Obstetric Care Under Threat in Rural Areas

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Ready access to maternity services in rural areas is not a given, yet access to obstetric hospitals is associated with decreased rates of preterm birth and neonatal/perinatal mortality.
Little is known, however, about the availability of obstetric centers with respect to birth volume, geographic distribution among states, proximity of obstetric hospitals, and urban adjacency.

"This knowledge is fundamental to inform clinical and policy efforts to optimize perinatal regionalization, care delivery, and outcomes," wrote Sara C. Handley, MD, MSCE, of the Roberts Center for Pediatric Research at the Children 's Hospital of Philadelphia, and colleagues, who undertook to fill that information gap in a study. It was published online Oct. 8 in JAMA Network Open.

Her group found birth volumes varied among obstetric hospitals, with many low-volume facilities located in rural, even isolated, areas, which suggests a need to ensure better access to perinatal care for women in these locations.

Using American Hospital Association data, the researchers examined the birth volumes and geographic distributions of 3,207 maternity hospitals from 2010 to 2018. In a cohort of 34,054,951 births, 56.8% occurred in high-volume obstetric facilities, and 37.4% in low-volume hospitals. Among the latter, 18.9% were isolated in location and not within 30 miles of any other obstetric hospital.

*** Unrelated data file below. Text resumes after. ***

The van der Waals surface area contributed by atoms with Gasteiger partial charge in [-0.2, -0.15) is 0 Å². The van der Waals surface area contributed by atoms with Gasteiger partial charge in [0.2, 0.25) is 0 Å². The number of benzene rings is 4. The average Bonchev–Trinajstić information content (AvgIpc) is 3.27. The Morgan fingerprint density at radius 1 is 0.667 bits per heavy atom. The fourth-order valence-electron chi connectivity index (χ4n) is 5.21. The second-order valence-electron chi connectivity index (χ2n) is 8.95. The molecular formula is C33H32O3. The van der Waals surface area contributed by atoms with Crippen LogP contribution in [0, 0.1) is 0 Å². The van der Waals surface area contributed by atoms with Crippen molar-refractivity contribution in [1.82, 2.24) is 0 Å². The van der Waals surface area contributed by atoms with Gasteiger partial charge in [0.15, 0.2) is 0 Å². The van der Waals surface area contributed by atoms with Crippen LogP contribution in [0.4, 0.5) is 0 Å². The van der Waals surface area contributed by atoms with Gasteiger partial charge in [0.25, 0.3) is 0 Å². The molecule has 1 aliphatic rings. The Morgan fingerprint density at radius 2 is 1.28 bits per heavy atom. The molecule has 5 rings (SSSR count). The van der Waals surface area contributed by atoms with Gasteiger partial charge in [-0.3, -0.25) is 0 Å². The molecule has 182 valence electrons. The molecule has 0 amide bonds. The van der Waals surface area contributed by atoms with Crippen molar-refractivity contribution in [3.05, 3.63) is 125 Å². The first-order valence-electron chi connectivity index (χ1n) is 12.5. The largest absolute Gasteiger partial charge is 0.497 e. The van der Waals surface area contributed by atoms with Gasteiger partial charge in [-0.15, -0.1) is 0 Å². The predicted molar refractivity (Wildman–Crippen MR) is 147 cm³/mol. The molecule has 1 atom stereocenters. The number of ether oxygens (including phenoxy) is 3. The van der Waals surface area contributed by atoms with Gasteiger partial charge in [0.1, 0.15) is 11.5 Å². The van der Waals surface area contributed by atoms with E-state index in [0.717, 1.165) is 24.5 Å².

Most infants (19,327,487) were born in hospitals with more than 2,000 births per year, the study found, but a substantial 2,528,259, or 7.4%, were born in low-volume centers reporting 10 to 500 births annually.

"We were surprised by the number of low-volume hospitals and the number of births in low-volume hospitals," Handley said in an interview. Many low-volume hospitals are in rural areas, which may require patients to drive long distances. These hospitals are at high risk of closure and such closures may further increase travel time.

Among low-volume hospitals, 23.9% were within the study proximity threshold of 30 miles of a hospital with more than 2,000 deliveries per year. "And when you 're in labor, even 30 miles is a long drive," Handley said.

According to the authors, these…
Diana Swift
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